• Do I have efficiencies in place to ensure I’m always responsive and accommodating in a timely fashion?
  • Do I exhibit excellent follow-through at every point of the travel-planning process?
  • Do I systematically anticipate opportunities to add value and exceed my clients’ expectations? 

So, how did you do? If you honestly answered YES! to all the questions in the test, there’s no need for you to read further. You’ve got this! 

However, if your answer was SOMETIMES, I DON’T KNOW, or NO—stay with me here, and I’ll take you through the relationship-building process—step by step!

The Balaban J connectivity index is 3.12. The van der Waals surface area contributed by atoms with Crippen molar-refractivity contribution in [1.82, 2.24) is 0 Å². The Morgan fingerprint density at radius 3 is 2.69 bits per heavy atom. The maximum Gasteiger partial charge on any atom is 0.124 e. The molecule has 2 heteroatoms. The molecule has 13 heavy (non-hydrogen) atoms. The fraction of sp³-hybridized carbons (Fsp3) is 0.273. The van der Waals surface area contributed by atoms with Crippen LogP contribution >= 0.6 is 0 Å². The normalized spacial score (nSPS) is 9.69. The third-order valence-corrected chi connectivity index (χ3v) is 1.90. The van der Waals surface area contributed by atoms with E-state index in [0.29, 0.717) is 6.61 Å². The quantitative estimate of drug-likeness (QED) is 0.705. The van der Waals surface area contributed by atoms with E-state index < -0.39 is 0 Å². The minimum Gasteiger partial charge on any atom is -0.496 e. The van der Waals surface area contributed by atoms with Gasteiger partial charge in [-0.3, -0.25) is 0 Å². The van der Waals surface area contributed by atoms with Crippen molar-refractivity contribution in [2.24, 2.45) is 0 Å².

The time to begin building a lasting connection is the very first moment of the first exchange you have with a potential customer—whether in person or on the phone! Rather than diving in to expound on your business, your professional competency, and your track record of success, this is the perfect opportunity to make a true connection with the caller. As strange as it may seem, any time you can get people to talk about themselves, they will naturally feel more connected to you. Through that process, you will begin to garner what you need to know about the person(s) who will be travelling. However, if you find that the caller is seriously interviewing agents, as opposed to simply kicking tires, be prepared to answer questions about how you work, what sets you apart, and why you are the best choice. Take notes on everything said and every impression you get, so that you can gain a sense of the type of person you are dealing with. Ask every question necessary to understand what the caller values most, as well as get a comprehensive picture of expectations—from budget requirements to physical capabilities and recreational druthers to food preferences. As you learn what the person values, expects, and needs, you can position yourself as the best agent for the job. Then, plug all of the information you’ve gathered into an easy-to-use format for ready access. This will help ensure you don’t forget anything, which—in turn—demonstrates that you are a good listener. Are you beginning to see what I mean about intentionality’s role in building the foundation for relationships?